Yet somewhere around the turn of the century, Lisa began experiencing radical changes in her role. As The Simpsons became less rooted in reality, Lisa’s critical thinking skills provided little for writers to work with, and the lack of a strong, teenage girl within the story left no subject for a wealth of storylines. To solve these two issues, and under the guise of exploring her disproportionate intelligence and maturity, such storylines were given to Lisa. In “Dude, Where’s My Ranch,” she develops a crush and resulting jealousy. In “Lard of The Dance,” she faces the issues of not being popular when a ‘cool’ girl comes to school. In both of these situations, Lisa loses her ability to perceive the world in an intellectual and mature way, and succumbs to teenage awkwardness and naivety. In addition to being unfitting for Lisa, who is only seven years old throughout every season of the show, this transformation crippled important dialogue and commentary the show once had. The loss of the main ambassador for the viewer’s perception of Springfield left the show without self-awareness.

When The Simpsons began, Homer was envisioned as a lazy, below-average intelligence, middle class father. He cared little for his job, longing for the simple pleasures of television, fast food, and beer. Despite this, he still wished to be a good father and husband, and often felt shame at his own missteps. One part Groening’s childhood view of his own father, another part Groening’s adult view of those around him, Homer’s critical yet realistic representation of a modern American was genuinely relatable.

Later seasons transformed Homer into a bumbling idiot. His main purpose within these episodes is to create an inciting event through some mistake, or to provide humor through his outlandish actions. For example, in The Simpsons Movie, Homer nearly kills everyone in Springfield by polluting the lake. Even his voice began to sound less intelligent. Homer’s voice actor, Dan Castellaneta, explained this change in America’s First Family. “[Homer’s] emotions are all over,” he said. “So [my voice for him] moved down… into the throat… and it just sounded a little more dopier, but more comfortable.” By removing this realism, Homer was transformed into a stylized cartoon character that left little room for identification or valid parody.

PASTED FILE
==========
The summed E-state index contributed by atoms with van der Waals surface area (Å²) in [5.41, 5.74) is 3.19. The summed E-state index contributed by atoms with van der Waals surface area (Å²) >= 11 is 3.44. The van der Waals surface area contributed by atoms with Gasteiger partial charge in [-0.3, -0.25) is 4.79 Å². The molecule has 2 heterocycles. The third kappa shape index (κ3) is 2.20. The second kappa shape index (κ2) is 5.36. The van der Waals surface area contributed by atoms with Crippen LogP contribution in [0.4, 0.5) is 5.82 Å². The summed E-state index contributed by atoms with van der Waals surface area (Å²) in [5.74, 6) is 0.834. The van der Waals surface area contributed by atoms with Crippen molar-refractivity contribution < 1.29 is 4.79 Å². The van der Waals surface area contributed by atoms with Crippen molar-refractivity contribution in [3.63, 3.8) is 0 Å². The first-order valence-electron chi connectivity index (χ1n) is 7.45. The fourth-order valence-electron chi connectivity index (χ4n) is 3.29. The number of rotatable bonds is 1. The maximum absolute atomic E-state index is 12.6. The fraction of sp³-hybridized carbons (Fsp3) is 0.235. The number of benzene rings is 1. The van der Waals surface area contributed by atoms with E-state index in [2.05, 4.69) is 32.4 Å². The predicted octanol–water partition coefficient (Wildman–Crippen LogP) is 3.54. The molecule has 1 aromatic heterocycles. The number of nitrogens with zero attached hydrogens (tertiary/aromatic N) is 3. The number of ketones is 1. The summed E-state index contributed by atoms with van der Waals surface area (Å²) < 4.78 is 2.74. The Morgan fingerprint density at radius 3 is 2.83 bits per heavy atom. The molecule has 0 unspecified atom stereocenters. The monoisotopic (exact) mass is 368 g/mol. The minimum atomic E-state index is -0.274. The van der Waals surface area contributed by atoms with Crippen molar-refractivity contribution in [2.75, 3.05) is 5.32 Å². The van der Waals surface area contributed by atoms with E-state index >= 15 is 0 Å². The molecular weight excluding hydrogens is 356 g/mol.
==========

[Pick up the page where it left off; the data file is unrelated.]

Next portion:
As the series progressed, The Simpsons began developing and exploring historically secondary characters like Patty and Selma, Ned Flanders, and the barkeeper Moe, even to the point of overshadowing the titular family themselves. As Groening puts it, “I think one of the secret weapons of the show is the side characters.” Unfortunately, in doing so, the writers once again undermined the important purposes these characters once served in creating a parody and commentary on modern American families, for in the early seasons, these characters served to benefit the characterization and development of more important characters.

Flanders, for example, initially existed to be in contrast to Homer by being the perfect father, husband, and Christian. In “Simpsons Roasting on an Open Fire,” Flanders bumps into the father of the Simpson Family while Christmas shopping, causing them both to drop their presents. Whereas Homer’s financial struggles provide him little opportunity to buy his children the gifts that will make them happy, Flanders is able to buy a large number of presents. In later seasons, this role was dropped in favor of a more outlandish personality, which undermined this comparison.

Although these early interpretations of The Simpsons’ side characters were one dimensional, they helped provide context and perspective when viewing the lives of the Simpsons themselves. With the changes to these characters, such as Ned Flanders’ radical Christianity, popular catchphrase, and character development due to death of his wife, their ability to bring anything meaningful to the commentary on larger society was compromised.
The Simpsons isn’t a bad series. It’s iconic, and will most likely continue to be, because it’s still funny and enjoyable. In fact, without these necessary changes, the series most likely would have run out of possible ventures many years ago. Nonetheless, there is a lot to be said for its early seasons, which captured a realism and relayed important themes and messages to its viewers that were lost in time. The early renditions of the cast should not be overlooked, for there is something undeniably human and relatable in them.